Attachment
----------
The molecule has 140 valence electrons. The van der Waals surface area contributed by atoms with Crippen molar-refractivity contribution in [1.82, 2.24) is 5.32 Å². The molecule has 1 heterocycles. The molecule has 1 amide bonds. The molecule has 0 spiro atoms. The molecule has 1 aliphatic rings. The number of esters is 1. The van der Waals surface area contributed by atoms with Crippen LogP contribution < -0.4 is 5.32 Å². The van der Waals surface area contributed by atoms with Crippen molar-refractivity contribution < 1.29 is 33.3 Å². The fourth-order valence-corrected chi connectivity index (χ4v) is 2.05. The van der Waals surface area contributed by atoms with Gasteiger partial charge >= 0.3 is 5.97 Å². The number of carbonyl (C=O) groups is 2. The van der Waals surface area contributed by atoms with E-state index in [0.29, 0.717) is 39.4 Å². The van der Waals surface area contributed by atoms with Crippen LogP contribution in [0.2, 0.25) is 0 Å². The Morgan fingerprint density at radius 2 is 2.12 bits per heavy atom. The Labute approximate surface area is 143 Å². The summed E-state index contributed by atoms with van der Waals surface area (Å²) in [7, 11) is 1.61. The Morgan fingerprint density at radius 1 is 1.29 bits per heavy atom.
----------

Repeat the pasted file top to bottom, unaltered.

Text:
The molecule has 140 valence electrons. The van der Waals surface area contributed by atoms with Crippen molar-refractivity contribution in [1.82, 2.24) is 5.32 Å². The molecule has 1 heterocycles. The molecule has 1 amide bonds. The molecule has 0 spiro atoms. The molecule has 1 aliphatic rings. The number of esters is 1. The van der Waals surface area contributed by atoms with Crippen LogP contribution < -0.4 is 5.32 Å². The van der Waals surface area contributed by atoms with Crippen molar-refractivity contribution < 1.29 is 33.3 Å². The fourth-order valence-corrected chi connectivity index (χ4v) is 2.05. The van der Waals surface area contributed by atoms with Gasteiger partial charge >= 0.3 is 5.97 Å². The number of carbonyl (C=O) groups is 2. The van der Waals surface area contributed by atoms with E-state index in [0.29, 0.717) is 39.4 Å². The van der Waals surface area contributed by atoms with Crippen LogP contribution in [0.2, 0.25) is 0 Å². The Morgan fingerprint density at radius 2 is 2.12 bits per heavy atom. The Labute approximate surface area is 143 Å². The summed E-state index contributed by atoms with van der Waals surface area (Å²) in [7, 11) is 1.61. The Morgan fingerprint density at radius 1 is 1.29 bits per heavy atom.